- Bake something.
Pull out the cookbooks and find something delicious to bake, or try making bread.
- Play board games with your partner and/or children.
Grab your favorite board game and ask someone to join you.
- Play solitaire.
If there is no one to play with, try a game of solitaire.
- Listen to a podcast.
We all have a topic that we would like to know more about. Research a podcast or two and expand your knowledge.
- Do a workout at home.
Buy or get a stock video or find an online group and exercise.
- Plan and execute a DYI home project.
You can start little by little. How about cleaning and freshening up your kitchen cabinet doors or adding more shelves in the pantry?
- Destroy a room.
Organizing a room is more feasible than a whole house. You can start small with the laundry room or a one bedroom area.
- Create a photo album.
Everyone has pictures in their drawers that they need to sort. Create a themed or chronologically organized school photo album for one of your children.
They say that everyone has a book inside, so write your own. It can be a manual, a novel or a collection of memoirs.
- Clean the garage.
Garages often become places to store things. Get rid of everything you didn't need in the last year and rearrange tools, bikes and boxes.
indoor games for kids
Rainy days, hot days, and days when the kids can't go outside for whatever reason can be long and boring. We have a collection of indoor games for kids that are simple, fun, and help pass the time. Some can be played alone, some with siblings, and some with parents. We've divided the list into preschoolers, older kids, and teens. You're sure to find the perfect game for your child(ren), regardless of their age or interests.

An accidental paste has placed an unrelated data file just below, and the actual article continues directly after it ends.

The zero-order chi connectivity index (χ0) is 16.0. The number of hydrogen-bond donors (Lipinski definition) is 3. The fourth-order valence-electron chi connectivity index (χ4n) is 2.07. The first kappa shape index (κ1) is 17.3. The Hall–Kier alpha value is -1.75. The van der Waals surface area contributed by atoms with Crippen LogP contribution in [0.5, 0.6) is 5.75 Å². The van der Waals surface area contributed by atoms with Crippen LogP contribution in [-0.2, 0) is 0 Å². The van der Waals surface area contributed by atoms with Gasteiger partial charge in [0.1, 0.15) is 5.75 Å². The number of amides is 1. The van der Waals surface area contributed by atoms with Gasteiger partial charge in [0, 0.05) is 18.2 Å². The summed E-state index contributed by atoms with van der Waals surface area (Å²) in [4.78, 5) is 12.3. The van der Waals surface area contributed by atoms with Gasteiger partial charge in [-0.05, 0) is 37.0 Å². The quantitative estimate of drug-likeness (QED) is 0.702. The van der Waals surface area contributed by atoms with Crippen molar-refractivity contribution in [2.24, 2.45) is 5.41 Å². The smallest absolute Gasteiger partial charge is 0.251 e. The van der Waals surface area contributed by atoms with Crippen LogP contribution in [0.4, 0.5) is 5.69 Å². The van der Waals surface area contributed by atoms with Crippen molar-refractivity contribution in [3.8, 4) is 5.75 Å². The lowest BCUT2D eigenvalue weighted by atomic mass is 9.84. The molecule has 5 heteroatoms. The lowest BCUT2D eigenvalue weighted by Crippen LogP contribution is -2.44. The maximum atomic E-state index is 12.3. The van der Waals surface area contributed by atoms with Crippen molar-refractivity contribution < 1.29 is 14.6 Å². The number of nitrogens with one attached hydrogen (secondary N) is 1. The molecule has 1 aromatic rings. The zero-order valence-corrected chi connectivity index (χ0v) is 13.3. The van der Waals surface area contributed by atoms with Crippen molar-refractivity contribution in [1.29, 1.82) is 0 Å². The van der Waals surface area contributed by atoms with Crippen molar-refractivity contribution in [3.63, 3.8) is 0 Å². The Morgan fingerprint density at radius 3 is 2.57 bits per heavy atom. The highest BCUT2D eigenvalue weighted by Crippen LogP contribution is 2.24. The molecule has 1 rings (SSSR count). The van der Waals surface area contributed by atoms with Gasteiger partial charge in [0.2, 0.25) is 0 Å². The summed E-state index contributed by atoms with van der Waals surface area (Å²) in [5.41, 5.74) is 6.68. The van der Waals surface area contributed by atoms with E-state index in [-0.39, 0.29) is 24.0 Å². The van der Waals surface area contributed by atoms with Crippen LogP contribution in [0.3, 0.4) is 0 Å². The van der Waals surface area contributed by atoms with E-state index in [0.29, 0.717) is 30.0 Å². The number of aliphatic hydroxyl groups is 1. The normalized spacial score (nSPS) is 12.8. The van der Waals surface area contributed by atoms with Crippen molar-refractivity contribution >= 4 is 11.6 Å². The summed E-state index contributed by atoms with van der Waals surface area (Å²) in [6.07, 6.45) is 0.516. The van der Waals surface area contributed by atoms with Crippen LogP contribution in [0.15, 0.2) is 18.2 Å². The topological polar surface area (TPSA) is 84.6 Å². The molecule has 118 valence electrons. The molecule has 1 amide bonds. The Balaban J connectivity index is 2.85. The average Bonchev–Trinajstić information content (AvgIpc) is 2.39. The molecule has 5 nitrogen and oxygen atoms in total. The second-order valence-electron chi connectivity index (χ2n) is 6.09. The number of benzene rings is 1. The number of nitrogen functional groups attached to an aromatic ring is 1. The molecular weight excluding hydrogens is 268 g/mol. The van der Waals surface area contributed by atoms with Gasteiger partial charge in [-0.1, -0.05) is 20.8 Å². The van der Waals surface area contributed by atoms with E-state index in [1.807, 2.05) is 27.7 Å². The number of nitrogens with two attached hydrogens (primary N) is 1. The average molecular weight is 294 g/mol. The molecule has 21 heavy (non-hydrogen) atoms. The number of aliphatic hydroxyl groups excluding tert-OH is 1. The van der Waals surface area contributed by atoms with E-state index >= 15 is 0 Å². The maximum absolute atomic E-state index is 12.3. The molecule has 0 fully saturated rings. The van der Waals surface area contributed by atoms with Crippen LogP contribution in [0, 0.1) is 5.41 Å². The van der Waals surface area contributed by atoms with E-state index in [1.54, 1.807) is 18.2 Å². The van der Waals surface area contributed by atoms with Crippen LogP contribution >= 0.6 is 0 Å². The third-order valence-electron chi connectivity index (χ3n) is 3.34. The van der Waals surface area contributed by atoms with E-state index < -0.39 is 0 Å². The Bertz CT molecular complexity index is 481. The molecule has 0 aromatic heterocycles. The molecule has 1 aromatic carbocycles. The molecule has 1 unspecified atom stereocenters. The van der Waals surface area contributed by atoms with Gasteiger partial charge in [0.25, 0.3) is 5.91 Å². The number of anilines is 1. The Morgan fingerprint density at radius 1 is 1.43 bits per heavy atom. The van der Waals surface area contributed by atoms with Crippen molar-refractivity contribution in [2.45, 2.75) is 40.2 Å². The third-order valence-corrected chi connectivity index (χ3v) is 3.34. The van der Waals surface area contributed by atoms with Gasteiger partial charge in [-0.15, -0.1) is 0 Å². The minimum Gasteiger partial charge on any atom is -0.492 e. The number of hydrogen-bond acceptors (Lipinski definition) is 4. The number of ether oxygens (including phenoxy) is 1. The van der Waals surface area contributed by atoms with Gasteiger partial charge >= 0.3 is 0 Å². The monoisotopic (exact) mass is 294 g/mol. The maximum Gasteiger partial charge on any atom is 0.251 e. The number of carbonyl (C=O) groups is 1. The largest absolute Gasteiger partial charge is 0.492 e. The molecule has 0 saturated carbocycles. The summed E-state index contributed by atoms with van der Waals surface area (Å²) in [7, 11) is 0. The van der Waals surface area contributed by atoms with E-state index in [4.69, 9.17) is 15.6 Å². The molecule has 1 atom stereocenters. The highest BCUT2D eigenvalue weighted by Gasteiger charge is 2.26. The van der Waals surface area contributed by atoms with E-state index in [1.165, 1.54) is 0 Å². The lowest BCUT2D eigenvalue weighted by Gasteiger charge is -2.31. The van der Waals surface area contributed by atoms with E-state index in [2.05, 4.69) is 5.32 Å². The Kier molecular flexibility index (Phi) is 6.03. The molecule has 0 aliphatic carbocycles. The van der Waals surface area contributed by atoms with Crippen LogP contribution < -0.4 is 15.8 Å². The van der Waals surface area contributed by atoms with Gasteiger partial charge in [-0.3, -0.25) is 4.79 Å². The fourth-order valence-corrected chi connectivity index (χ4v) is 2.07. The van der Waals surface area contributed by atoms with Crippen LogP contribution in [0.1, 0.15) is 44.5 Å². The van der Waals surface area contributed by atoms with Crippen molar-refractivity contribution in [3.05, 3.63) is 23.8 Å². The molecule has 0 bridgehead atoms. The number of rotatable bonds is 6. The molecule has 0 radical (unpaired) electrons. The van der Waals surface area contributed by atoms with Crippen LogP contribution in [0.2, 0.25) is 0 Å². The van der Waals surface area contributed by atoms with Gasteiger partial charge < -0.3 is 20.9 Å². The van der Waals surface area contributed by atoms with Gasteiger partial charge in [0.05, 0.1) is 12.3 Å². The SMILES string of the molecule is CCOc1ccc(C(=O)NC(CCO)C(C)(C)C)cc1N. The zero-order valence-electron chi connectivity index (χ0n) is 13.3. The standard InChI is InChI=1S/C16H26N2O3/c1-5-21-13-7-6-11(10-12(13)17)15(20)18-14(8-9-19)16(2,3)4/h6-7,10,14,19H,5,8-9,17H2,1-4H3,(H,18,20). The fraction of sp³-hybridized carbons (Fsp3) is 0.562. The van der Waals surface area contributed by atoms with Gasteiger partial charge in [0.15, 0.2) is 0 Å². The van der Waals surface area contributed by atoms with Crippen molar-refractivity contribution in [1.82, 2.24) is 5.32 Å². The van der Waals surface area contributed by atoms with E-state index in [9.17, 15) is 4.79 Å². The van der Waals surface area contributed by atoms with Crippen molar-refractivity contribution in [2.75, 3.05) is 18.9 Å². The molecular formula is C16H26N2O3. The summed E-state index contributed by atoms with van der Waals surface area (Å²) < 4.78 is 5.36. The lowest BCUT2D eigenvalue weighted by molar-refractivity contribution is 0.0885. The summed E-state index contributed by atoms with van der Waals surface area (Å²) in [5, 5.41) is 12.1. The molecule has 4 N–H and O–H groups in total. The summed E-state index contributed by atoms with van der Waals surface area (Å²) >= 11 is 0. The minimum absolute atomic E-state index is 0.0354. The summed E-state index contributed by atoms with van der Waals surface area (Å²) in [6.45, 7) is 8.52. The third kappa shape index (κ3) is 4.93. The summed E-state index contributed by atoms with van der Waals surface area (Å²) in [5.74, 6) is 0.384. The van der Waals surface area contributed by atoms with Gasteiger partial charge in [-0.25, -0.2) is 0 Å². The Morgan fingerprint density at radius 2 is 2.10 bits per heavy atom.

Indoor games for preschool children.
Little minds need simple games, but preschoolers like activities. Our selection of indoor games for preschoolers is tailored to their skill level with little preparation. Your child can complete some quickly, while many are designed to keep him busy for an extended period of time. Clear an area for the more active games and enjoy!
- Internal Obstacle Course
Use pillows, couch cushions, ottomans, and rugs to create a smooth and safe obstacle course for preschoolers to jump, crawl, and cartwheel.
- keep the balloon up
Simple and fun, the object of this game is to prevent a popped balloon from hitting the ground.
- Sensory Boxes
Preschoolers love to learn about the world around them, and Sensory Boxes satisfy that curiosity. Create a touch-sensitive box with dry foods like rice and pasta, or use natural objects like leaves, pebbles, acorns, and large seeds.